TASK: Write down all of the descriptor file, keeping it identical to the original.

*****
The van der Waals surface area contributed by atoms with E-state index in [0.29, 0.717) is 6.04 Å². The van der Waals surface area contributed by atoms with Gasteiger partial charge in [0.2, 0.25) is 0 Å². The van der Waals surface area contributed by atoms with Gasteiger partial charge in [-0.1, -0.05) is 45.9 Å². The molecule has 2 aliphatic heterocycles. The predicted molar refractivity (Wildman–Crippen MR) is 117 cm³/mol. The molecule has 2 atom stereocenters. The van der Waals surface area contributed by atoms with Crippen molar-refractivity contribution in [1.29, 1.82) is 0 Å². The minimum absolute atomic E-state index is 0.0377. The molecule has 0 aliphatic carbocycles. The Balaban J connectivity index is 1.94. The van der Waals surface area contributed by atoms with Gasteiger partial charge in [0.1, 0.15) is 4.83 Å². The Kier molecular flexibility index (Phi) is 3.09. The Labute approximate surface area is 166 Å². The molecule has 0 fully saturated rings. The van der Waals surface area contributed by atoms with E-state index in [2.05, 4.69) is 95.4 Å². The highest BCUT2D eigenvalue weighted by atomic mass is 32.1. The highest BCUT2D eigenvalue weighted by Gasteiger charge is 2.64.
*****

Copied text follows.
The van der Waals surface area contributed by atoms with E-state index in [0.29, 0.717) is 6.04 Å². The van der Waals surface area contributed by atoms with Gasteiger partial charge in [0.2, 0.25) is 0 Å². The van der Waals surface area contributed by atoms with Gasteiger partial charge in [-0.1, -0.05) is 45.9 Å². The molecule has 2 aliphatic heterocycles. The predicted molar refractivity (Wildman–Crippen MR) is 117 cm³/mol. The molecule has 2 atom stereocenters. The van der Waals surface area contributed by atoms with Crippen molar-refractivity contribution in [1.29, 1.82) is 0 Å². The minimum absolute atomic E-state index is 0.0377. The molecule has 0 aliphatic carbocycles. The Balaban J connectivity index is 1.94. The van der Waals surface area contributed by atoms with Gasteiger partial charge in [0.1, 0.15) is 4.83 Å². The Kier molecular flexibility index (Phi) is 3.09. The Labute approximate surface area is 166 Å². The molecule has 0 fully saturated rings. The van der Waals surface area contributed by atoms with E-state index in [2.05, 4.69) is 95.4 Å². The highest BCUT2D eigenvalue weighted by atomic mass is 32.1. The highest BCUT2D eigenvalue weighted by Gasteiger charge is 2.64.